With the advancement of technology and globalization transforming the relationship between teachers and students, senior lamas began to ask us how we might help to build a closer relationship with their followers worldwide through technology. After extensive consultation, the collective decision was made to work in partnership with as many as possible of the major monasteries and nunneries to create the Gompa online services project, and we have been working on setting up the infrastructure for Gompa for the past four years. The English language version of Gompa has now been launched and a Chinese-language version is being developed. We are at present in the publicity stage, letting people know that we exist and that the Gompa online platform is available for use.
BDG: How would you describe the concept of Gompa?
GC: The main objective of Gompa is basically to serve as an online simulacrum of an environment where people feel like they live near a monastery or nunnery. Effectively, it is a digital re-creation of a traditional Tibetan community. It addresses the question: “How much of this ancient relationship between a town or village and its local monastery or nunnery can be reproduced at a global level?” At first we had in our mind that Gompa would mainly serve “foreign” or Western devotees, or non-Tibetans, non-Nepalese, and non-Indians. But then we realized that members of the Tibetan diaspora, together with “foreigners”, are using Gompa much more than we expected, which is very pleasing.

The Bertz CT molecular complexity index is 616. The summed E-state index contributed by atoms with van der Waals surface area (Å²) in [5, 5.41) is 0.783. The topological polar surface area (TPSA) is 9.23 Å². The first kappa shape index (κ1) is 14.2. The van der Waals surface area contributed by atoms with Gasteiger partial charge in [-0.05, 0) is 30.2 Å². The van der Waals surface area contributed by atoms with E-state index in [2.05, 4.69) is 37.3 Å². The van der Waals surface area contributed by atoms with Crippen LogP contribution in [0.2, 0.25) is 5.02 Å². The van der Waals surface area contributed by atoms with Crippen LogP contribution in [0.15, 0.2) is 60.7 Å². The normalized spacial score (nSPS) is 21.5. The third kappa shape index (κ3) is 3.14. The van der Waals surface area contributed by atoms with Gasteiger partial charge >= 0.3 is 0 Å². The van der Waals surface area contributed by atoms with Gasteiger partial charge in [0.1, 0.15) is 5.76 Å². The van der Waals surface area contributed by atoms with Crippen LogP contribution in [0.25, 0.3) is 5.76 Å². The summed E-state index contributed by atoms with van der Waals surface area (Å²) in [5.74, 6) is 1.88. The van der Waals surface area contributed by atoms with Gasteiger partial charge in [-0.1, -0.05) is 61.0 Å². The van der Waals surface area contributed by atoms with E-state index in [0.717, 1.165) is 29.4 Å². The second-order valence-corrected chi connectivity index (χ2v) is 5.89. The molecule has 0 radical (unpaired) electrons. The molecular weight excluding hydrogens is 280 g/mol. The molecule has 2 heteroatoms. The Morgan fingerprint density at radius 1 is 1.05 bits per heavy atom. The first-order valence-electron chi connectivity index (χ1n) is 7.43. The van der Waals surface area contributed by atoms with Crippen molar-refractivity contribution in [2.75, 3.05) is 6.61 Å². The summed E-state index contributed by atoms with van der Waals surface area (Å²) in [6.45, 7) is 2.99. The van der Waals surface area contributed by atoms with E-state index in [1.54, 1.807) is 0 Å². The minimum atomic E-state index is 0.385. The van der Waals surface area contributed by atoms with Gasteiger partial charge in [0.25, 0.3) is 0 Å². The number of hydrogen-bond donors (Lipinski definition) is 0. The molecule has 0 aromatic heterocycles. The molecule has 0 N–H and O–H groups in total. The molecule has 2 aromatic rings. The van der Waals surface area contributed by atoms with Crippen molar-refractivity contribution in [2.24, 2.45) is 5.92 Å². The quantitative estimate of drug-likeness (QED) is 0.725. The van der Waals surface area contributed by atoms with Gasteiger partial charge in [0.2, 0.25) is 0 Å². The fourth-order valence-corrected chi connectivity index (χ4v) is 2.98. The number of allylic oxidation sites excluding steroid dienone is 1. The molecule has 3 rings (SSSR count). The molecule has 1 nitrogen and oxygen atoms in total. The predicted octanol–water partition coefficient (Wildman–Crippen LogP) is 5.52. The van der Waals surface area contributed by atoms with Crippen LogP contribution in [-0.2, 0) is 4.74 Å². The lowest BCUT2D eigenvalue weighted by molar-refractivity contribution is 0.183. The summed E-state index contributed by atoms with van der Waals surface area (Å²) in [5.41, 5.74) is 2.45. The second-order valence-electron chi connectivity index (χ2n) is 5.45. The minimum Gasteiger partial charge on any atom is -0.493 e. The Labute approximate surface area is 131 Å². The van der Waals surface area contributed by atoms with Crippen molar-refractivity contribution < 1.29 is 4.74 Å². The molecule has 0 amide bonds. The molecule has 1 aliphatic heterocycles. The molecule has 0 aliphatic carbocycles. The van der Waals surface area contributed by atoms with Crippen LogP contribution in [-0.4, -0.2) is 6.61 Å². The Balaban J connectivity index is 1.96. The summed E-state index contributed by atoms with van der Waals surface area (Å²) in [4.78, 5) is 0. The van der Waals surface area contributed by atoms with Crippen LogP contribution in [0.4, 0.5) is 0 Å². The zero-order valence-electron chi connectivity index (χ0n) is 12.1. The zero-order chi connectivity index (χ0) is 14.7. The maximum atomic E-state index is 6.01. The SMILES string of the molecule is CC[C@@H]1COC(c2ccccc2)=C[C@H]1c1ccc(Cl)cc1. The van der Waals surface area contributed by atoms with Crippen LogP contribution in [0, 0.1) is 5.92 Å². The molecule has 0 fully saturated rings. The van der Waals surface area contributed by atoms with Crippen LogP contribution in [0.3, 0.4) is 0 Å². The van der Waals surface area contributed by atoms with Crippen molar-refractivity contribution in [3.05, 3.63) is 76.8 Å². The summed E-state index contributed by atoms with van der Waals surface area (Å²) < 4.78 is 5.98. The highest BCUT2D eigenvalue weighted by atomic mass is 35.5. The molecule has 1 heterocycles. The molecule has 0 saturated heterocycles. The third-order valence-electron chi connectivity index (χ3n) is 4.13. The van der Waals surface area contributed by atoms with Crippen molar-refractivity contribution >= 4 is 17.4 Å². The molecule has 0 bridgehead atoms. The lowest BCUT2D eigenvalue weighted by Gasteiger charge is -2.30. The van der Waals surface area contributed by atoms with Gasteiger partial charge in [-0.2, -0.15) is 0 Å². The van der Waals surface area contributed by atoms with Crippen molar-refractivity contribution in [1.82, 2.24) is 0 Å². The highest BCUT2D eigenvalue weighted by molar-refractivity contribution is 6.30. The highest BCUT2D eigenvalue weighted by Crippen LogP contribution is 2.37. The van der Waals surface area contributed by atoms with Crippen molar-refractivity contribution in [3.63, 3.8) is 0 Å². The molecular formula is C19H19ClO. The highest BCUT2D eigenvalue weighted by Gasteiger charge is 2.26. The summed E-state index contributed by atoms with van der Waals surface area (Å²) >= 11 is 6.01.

The teachers, monks and practitioners of the member monasteries also find that the opening of their services to people around the world is transforming their visibility and the number of people that they can benefit. It also saves time, energy, and travel expenses, especially on the part of the older lamas who used to have to travel around their region or the world. Now, even teachings given in remote locations are accessible on Gompa.
BDG: What would you say your general role is in Gompa?
GC: At a general level, I want us to always play the role of a supporter. I am deeply appreciative of the support for Gompa and the trust in Gompa given by the senior lamas. From our side, I think it is crucially important that we are always very sensitive to the traditional relationship between the monasteries and their followers and that we carry out our work with the motivation to serve the senior lamas and all those responsible for the administration of the partner monasteries and nunneries.
Personally, after having worked mainly on establishing the working relationships between the monasteries and nunneries and Gompa, the training of our Tibetan webcast crews, and managing the building of the Gompa site, I now mainly make sure that all scheduled events are planned and happen on time and that our webcast announcements are developed together with and approved by the partner monasteries and nunneries. I also help with writing descriptions of the webcasts and editing them before they are uploaded. There’s a lot of keeping up with multiple schedules of important teachers. We are always looking six to nine months ahead with each partner, so you can imagine how full our calendars can be.